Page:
Brooklyn Public Library’s (BPL) Viral Books Unbanned Initiative Celebrates New Milestone During National Library Week; Teens In All 50 States Checked Out 100,000 Books from Brooklyn Public Library’s Digital Collection Over Last Year
Celebrating National Library Week, Brooklyn Public Library (BPL) announced a new milestone today in the fight against censorship and book banning: more than 6000 young people, ages 13 to 21, have applied for a free BPL library card over the last year, providing them access to the Library’s entire digital collection of half a million items. In total, they have checked out 100,000 books via BPL’s Books Unbanned initiative.
“As we mark National Library Week, Brooklyn Public Library is proud to provide thousands of young people across Brooklyn and across the country access to books and information from all points of view. Great books help individuals of all ages, and especially teens, discover new voices within their communities and discern new sides of themselves. As bans reach record numbers again this year, we will continue to fight for the books we agree with and those we don’t—with equal fervor—for that is what democracy demands,” said Linda E Johnson, President and CEO, Brooklyn Public Library.
The Books Unbanned digital library card was launched in April 2022 to combat an alarming rise in book bans, driven by organized political groups across the country. Over the last year, book challenges, which primarily target YA titles (books for teens), have continued to rise with the American Library Association reporting the highest number since they began compiling data two decades ago and nearly double the year before.
Moreover, the ALA reports the majority of challenged titles were by or about people of color or members of the LGBQTIA+ community.
“What message do we send to young people who are just discovering the world around them and their own identities, when we remove all the books about people like them? We must continue to fight for the right to access information from all perspectives guaranteed by the First Amendment,” said Chief Librarian Nick Higgins.
Yet across the country a dangerous trend is emerging. In Llano Texas—where a librarian was fired for refusing to hide a book about critical race theory—the Library systems narrowly missed being closed permanently after a judge ruled they must remain open. Lawmakers had threatened to close branches rather than return books they had banned to the shelves. A similar situation played out in Missouri. Libraries remain open but strict rules remain in place. Books with images deemed sexually explicit are outlawed and librarians and school officials face fines—and jail time—if they violate the policy. Sadly, teens are often caught in the middle.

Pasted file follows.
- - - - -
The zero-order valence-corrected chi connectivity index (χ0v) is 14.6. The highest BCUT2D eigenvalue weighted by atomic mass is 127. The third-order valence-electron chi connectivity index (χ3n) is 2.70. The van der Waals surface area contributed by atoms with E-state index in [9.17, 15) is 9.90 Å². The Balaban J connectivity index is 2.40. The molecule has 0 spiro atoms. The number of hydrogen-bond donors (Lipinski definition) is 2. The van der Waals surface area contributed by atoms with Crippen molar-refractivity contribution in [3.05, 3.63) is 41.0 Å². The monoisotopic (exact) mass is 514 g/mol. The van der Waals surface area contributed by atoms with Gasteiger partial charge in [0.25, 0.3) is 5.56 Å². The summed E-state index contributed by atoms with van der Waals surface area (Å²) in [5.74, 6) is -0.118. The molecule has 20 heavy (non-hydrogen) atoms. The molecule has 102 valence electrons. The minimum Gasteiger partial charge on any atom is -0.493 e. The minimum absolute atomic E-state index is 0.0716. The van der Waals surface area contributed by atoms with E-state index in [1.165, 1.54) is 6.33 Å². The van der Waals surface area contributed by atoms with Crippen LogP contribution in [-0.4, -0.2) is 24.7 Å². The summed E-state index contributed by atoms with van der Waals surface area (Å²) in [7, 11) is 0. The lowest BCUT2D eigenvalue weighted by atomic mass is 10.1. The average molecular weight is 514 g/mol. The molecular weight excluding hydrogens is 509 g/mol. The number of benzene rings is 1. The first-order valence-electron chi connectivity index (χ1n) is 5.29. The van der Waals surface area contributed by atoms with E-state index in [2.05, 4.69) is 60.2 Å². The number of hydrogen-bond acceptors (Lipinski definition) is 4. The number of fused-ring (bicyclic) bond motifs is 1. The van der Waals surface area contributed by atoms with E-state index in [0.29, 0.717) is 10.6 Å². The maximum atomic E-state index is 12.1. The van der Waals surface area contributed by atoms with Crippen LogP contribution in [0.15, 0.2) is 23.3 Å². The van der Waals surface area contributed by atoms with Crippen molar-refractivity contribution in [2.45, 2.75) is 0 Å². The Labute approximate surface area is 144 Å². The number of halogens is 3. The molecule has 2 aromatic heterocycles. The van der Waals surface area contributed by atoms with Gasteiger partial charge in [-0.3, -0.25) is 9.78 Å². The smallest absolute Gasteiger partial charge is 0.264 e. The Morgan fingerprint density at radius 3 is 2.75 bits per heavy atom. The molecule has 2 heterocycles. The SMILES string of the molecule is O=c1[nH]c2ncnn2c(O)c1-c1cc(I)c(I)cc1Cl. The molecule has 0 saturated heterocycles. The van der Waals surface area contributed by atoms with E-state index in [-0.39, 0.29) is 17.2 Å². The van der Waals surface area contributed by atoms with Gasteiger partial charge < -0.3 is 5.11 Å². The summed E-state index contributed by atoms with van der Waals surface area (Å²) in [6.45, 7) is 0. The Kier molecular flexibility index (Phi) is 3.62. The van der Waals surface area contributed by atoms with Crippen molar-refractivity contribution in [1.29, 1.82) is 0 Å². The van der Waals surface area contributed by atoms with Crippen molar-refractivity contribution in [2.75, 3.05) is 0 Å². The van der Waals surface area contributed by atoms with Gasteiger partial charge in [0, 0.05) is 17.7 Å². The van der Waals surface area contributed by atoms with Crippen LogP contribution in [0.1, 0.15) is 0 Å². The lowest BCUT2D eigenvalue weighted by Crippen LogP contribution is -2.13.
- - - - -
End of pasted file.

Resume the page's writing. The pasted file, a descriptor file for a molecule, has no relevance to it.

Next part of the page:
“I tried to find a book called The Hate You Give and I can’t find it anywhere. The last time I went to the local library to look at books about LGBTQ+ I was told that I didn’t need to get those kinds of ideas in my head,” one teen wrote in applying for a library card. “A librarian helped me find All American Boys but then told me in a quiet voice not to tell anyone I’d been helped and to say I’d found it on my own,” said another.
Brooklyn Public Library supports the right of parents and guardians to choose the books for their children to read. However, no group or individual can determine what is right for every family. Limiting access or providing one-sided information is a threat to democracy itself.
Teens across the country can apply for the Books Unbanned digital library card from the BPL website or DM the Library’s teen Instagram account, @bklynfuture. Young people can also join the Library’s Intellectual Teen Freedom Council to learn more about to how advocate for the freedom to read.
About Gary Price
Gary Price (firstname.lastname@example.org) is a librarian, writer, consultant, and frequent conference speaker based in the Washington D.C. metro area. He earned his MLIS degree from Wayne State University in Detroit. Price has won several awards including the SLA Innovations in Technology Award and Alumnus of the Year from the Wayne St. University Library and Information Science Program. From 2006-2009 he was Director of Online Information Services at Ask.com.